UVeye raise $31m to expand AI-driven inspection system

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An Israeli technology start-up has raised an additional $31m to expand the deployment of its external inspection systems for the automotive industry.

UVeye inspection of Volvo S90 (Image: Volvo)

The latest investment in UVeye was led by Toyota Tsusho, Volvo Cars and W. R. Berkley Corporation with participation from partners including F.I.T. ventures.

UVeye’s technology lets vehicle manufacturers, logistic operators, retailers and car rental companies carry out automatic vehicle inspections utilising artificial intelligence purpose-built for vehicles.

“It’s all based on the deep-learning engine and computer vision image processing algorithms we developed in-house to solve a very simple but hard problem,” said David Oren, UVeye’s chief strategy officer. “We are automatically detecting whatever you can see with your eyes. We are enhancing all the manual inspection with an automatic, objective and very efficient system.”

UVeye’s drive-through systems can detect external and mechanical flaws and identify anomalies, modifications or foreign objects along the undercarriage and around the exterior of the vehicle. The scanning process completes within seconds and can be used throughout the entire lifecycle of the vehicle.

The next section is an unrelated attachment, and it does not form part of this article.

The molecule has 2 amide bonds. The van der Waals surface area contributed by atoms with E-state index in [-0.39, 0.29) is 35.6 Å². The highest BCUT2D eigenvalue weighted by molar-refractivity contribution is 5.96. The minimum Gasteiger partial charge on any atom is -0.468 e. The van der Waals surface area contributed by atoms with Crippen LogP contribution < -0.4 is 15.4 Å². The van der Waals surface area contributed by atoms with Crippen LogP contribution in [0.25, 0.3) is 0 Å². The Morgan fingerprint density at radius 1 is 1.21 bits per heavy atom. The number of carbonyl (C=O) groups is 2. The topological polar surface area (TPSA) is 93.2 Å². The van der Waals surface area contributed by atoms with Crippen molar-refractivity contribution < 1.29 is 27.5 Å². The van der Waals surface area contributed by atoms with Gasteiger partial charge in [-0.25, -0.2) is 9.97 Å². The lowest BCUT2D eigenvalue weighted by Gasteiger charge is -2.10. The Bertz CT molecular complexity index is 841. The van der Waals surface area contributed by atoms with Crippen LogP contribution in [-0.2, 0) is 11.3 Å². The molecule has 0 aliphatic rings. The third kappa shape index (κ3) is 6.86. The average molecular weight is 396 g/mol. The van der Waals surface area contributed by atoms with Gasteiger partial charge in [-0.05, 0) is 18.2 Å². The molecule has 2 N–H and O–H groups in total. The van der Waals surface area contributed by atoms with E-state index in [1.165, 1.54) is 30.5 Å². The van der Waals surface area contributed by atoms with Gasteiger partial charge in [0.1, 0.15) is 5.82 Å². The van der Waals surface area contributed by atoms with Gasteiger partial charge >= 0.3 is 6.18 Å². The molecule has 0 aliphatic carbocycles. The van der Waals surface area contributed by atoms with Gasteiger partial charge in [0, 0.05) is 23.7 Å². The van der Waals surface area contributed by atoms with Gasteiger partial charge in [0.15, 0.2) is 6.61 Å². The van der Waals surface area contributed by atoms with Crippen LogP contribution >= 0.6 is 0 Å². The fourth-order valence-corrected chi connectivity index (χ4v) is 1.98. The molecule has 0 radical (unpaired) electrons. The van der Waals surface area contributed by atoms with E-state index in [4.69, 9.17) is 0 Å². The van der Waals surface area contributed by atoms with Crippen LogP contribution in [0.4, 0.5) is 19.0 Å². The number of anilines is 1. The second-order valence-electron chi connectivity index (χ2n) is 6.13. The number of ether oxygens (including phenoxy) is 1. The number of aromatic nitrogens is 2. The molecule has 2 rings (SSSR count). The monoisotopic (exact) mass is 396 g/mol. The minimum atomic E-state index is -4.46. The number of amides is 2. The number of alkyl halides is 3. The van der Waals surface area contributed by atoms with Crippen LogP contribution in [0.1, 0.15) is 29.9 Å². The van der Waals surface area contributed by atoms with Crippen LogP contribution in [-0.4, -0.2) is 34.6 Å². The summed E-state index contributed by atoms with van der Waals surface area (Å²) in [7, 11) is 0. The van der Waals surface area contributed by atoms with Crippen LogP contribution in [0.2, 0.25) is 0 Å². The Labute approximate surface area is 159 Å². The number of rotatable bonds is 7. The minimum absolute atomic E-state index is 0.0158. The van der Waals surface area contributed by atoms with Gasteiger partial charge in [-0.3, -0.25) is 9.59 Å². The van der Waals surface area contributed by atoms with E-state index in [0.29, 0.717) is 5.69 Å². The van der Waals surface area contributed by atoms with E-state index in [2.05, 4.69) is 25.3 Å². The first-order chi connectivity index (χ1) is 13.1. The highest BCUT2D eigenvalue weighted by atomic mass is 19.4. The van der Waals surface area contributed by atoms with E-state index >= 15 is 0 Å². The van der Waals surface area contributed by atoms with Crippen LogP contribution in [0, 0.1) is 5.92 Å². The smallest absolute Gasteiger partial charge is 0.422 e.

“Our cameras – our acquisition systems – take multiple images from around the object we are inspecting, then the deep learning engine kicks in and does the analysis, which is based on segmentation, classification and some other very unique algorithms…we developed in-house.” Oren explained during Fisita Plus, which was held in London on July 11.

As well as making an investment in the company, Volvo said it is also looking at using UVeye’s technology to conduct full exterior inspections of cars after they roll off production lines. To this end, a first pilot is likely to start later this year at Volvo’s manufacturing plant in Torslanda, Sweden. The technology could also be used during the various steps of the logistics flow and at retailers. For Toyota Tusho, UVeye will support distribution to used car centres.

“All the OEMS are switching and changing to provide more aftermarket services, so it’s actually a very good starting point to provide services and then grow with the OEMs towards the aftermarket,” said Oren. “Thanks to our flexibility we provide one platform that can actually serve the OEMs on the manufacturing lines, the logistics companies transporting vehicles, then the dealers in the aftermarket on one platform.”